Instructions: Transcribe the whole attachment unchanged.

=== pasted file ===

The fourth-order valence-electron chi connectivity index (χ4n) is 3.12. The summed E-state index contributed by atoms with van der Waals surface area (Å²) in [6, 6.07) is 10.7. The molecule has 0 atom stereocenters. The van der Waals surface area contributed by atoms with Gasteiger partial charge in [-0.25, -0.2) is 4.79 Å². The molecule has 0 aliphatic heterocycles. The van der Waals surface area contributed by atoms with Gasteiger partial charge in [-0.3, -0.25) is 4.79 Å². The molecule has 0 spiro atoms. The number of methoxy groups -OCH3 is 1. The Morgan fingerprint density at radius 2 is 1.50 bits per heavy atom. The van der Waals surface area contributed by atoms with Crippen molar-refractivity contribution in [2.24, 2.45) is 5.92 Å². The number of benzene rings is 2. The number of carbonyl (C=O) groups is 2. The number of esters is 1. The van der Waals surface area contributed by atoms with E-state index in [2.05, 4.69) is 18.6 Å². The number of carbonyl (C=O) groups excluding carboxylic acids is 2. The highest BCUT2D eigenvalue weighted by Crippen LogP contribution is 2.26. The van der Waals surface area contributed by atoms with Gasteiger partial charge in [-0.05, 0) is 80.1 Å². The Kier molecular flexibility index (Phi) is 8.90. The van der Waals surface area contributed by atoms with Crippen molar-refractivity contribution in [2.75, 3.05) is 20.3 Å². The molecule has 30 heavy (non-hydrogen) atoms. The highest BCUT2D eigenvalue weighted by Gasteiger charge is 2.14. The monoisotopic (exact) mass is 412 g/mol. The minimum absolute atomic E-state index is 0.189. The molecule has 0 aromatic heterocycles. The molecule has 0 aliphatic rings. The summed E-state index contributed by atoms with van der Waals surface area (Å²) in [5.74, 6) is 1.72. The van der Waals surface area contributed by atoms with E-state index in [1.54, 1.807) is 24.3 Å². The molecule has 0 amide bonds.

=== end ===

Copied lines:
The fourth-order valence-electron chi connectivity index (χ4n) is 3.12. The summed E-state index contributed by atoms with van der Waals surface area (Å²) in [6, 6.07) is 10.7. The molecule has 0 atom stereocenters. The van der Waals surface area contributed by atoms with Gasteiger partial charge in [-0.25, -0.2) is 4.79 Å². The molecule has 0 aliphatic heterocycles. The van der Waals surface area contributed by atoms with Gasteiger partial charge in [-0.3, -0.25) is 4.79 Å². The molecule has 0 spiro atoms. The number of methoxy groups -OCH3 is 1. The Morgan fingerprint density at radius 2 is 1.50 bits per heavy atom. The van der Waals surface area contributed by atoms with Crippen molar-refractivity contribution in [2.24, 2.45) is 5.92 Å². The number of benzene rings is 2. The number of carbonyl (C=O) groups is 2. The number of esters is 1. The van der Waals surface area contributed by atoms with E-state index in [2.05, 4.69) is 18.6 Å². The number of carbonyl (C=O) groups excluding carboxylic acids is 2. The highest BCUT2D eigenvalue weighted by Crippen LogP contribution is 2.26. The van der Waals surface area contributed by atoms with Gasteiger partial charge in [-0.05, 0) is 80.1 Å². The Kier molecular flexibility index (Phi) is 8.90. The van der Waals surface area contributed by atoms with Crippen molar-refractivity contribution in [2.75, 3.05) is 20.3 Å². The molecule has 30 heavy (non-hydrogen) atoms. The highest BCUT2D eigenvalue weighted by Gasteiger charge is 2.14. The monoisotopic (exact) mass is 412 g/mol. The minimum absolute atomic E-state index is 0.189. The molecule has 0 aromatic heterocycles. The molecule has 0 aliphatic rings. The summed E-state index contributed by atoms with van der Waals surface area (Å²) in [5.74, 6) is 1.72. The van der Waals surface area contributed by atoms with E-state index in [1.54, 1.807) is 24.3 Å². The molecule has 0 amide bonds.